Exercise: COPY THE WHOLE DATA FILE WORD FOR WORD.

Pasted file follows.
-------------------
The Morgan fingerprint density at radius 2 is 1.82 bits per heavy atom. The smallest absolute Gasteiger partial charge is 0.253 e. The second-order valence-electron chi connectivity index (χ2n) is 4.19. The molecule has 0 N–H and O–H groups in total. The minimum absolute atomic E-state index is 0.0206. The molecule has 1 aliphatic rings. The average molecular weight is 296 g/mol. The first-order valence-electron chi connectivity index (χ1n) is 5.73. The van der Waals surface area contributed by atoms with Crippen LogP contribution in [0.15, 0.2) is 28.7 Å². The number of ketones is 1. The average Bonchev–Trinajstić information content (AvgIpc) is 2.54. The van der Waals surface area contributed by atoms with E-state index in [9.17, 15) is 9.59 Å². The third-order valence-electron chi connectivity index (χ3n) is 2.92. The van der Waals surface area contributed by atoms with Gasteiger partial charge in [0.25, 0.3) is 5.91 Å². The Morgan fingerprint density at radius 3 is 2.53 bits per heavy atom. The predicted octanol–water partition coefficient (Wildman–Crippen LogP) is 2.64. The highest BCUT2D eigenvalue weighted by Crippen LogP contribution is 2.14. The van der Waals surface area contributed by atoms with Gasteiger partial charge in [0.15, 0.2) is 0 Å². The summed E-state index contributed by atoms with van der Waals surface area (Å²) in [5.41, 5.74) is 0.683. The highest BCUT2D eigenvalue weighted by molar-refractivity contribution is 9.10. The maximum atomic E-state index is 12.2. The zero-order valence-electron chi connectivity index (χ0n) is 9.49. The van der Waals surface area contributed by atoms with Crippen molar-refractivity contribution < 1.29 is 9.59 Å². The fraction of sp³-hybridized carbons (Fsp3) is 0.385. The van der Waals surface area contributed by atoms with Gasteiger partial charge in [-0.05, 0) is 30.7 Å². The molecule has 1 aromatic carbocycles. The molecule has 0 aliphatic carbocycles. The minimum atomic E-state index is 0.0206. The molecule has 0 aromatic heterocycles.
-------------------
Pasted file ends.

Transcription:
The Morgan fingerprint density at radius 2 is 1.82 bits per heavy atom. The smallest absolute Gasteiger partial charge is 0.253 e. The second-order valence-electron chi connectivity index (χ2n) is 4.19. The molecule has 0 N–H and O–H groups in total. The minimum absolute atomic E-state index is 0.0206. The molecule has 1 aliphatic rings. The average molecular weight is 296 g/mol. The first-order valence-electron chi connectivity index (χ1n) is 5.73. The van der Waals surface area contributed by atoms with Crippen LogP contribution in [0.15, 0.2) is 28.7 Å². The number of ketones is 1. The average Bonchev–Trinajstić information content (AvgIpc) is 2.54. The van der Waals surface area contributed by atoms with E-state index in [9.17, 15) is 9.59 Å². The third-order valence-electron chi connectivity index (χ3n) is 2.92. The van der Waals surface area contributed by atoms with Gasteiger partial charge in [0.25, 0.3) is 5.91 Å². The Morgan fingerprint density at radius 3 is 2.53 bits per heavy atom. The predicted octanol–water partition coefficient (Wildman–Crippen LogP) is 2.64. The highest BCUT2D eigenvalue weighted by Crippen LogP contribution is 2.14. The van der Waals surface area contributed by atoms with Gasteiger partial charge in [0.15, 0.2) is 0 Å². The summed E-state index contributed by atoms with van der Waals surface area (Å²) in [5.41, 5.74) is 0.683. The highest BCUT2D eigenvalue weighted by molar-refractivity contribution is 9.10. The maximum atomic E-state index is 12.2. The zero-order valence-electron chi connectivity index (χ0n) is 9.49. The van der Waals surface area contributed by atoms with Crippen molar-refractivity contribution < 1.29 is 9.59 Å². The fraction of sp³-hybridized carbons (Fsp3) is 0.385. The van der Waals surface area contributed by atoms with Gasteiger partial charge in [-0.05, 0) is 30.7 Å². The molecule has 1 aromatic carbocycles. The molecule has 0 aliphatic carbocycles. The minimum atomic E-state index is 0.0206. The molecule has 0 aromatic heterocycles.